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Women In Wellness: Joelle Prevost On The Five Lifestyle Tweaks That Will Help Support People’s Journey Towards Better Wellbeing

An Interview With Candice Georgiadis

As a part of my series about the women in wellness, I had the pleasure of interviewing Joelle Prevost, R.C.C.

J. L. Prevost holds a master’s degree in counseling psychology and is a registered clinical counselor (British Columbia Association of Clinical Counsellors), a licensed teacher (British Columbia Teachers’ Federation), and a passionate communication-skills coach. In private practice, Prevost works with individuals and couples experiencing communication challenges, anxiety, trauma, and chronic illness. Learn more about her book The Conversation Guide: How To Skillfully Communicate, Set Boundaries, And Be Understood at

Thank you so much for joining us in this interview series! Our readers would love to “get to know you” better. Can you share your “backstory” with us?

Hello! Thank-you for having me.

Currently I’m a counsellor living in BC, Canada. I work at a high school and also run my own private practice. Before I was a counsellor, I was a high school science teacher and before that I took care of tropical fish at the Vancouver Aquarium. It’s been quite a journey!

Can you share the most interesting story that happened to you since you started your career? What were the main lessons or takeaways from that story?

The school that I currently work at is the school I went to as a student from grade 6–12. The insight I’ve gained from being able to see this school’s community from many different roles has taught me a lot about perspective! I feel I am able to empathize with students due to really knowing the experience of being at the school as a young person.

Can you share a story about the biggest mistake you made when you were first starting? Can you tell us what lesson you learned from that?

When I started my private practice, I opened up my schedule too much. Even though I was working a moderate amount of hours per day, those hours would be spread out from 7am-9pm, and often my breaks weren’t long enough to do much (errands, jogging, waking the dog). Now I have a lot smaller windows for clients to book sessions so that I can do the things I need to take care of myself (and to be the best counselor I can be!).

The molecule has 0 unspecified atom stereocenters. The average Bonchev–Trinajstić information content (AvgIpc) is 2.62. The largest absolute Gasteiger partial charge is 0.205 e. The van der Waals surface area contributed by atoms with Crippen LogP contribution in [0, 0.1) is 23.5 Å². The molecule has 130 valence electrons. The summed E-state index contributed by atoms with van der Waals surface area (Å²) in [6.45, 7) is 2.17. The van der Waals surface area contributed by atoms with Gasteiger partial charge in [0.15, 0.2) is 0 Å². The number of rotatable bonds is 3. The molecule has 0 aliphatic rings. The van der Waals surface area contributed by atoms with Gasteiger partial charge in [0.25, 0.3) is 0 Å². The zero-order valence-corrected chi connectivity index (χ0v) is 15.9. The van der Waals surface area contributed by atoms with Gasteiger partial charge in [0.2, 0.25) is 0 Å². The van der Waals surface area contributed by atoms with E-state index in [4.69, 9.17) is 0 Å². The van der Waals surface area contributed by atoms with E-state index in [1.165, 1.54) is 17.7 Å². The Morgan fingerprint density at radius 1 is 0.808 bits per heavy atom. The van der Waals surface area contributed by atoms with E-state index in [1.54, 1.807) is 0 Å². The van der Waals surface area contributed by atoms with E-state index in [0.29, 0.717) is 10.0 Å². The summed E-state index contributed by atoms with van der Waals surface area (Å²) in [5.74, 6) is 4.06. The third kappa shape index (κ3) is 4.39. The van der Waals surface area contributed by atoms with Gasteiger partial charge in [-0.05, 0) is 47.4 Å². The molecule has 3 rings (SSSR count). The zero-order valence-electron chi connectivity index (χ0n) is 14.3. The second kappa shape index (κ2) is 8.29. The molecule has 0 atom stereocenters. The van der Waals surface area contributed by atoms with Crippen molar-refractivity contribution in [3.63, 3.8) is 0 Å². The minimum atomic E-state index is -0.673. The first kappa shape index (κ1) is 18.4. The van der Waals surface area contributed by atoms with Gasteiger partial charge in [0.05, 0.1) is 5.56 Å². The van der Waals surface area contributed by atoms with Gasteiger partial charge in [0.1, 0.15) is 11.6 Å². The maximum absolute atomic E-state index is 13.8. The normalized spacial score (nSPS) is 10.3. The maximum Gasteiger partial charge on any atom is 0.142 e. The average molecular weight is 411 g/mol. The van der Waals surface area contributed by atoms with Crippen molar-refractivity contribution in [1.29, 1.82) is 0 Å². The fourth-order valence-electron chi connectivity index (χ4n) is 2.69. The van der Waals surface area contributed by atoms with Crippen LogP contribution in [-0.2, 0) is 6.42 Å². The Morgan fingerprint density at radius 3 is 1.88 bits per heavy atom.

Let’s jump to our main focus. When it comes to health and wellness, how is the work you are doing helping to make a bigger impact in the world?

I believe that teaching people effective communication skills help with feeling connected, increasing self esteem, and an overall increasing personal wellbeing. On a larger scale, when individual people are mentally healthier, they are able to be more compassionate and help others in their community. The ripple effect can create more conscious and compassionate members of society, thus a stronger society as a whole.

Can you share your top five “lifestyle tweaks” that you believe will help support people’s journey towards better wellbeing? Please give an example or story for each.

1) Make time to do nothing.

Our society’s value on productivity has us reaching for the superhuman feat of being productive during all waking hours, then leaving us feeling disappointed we can’t ‘do it all’. People have it in their minds that they ‘should’ be able to go to school or work all day, then come home and be productive for another 4–5 hours! Think about what’s realistic and give yourself some time to rest.

2) Don’t undervalue sleep and exercise.

Sleep is the gateway to emotional regulation and mood control, and I call exercise “nature’s antidepressant”. If you are wanting to prioritize your mental health, start with these basic needs and then build from there. I have seen the power of sleep and exercise work wonders in clients.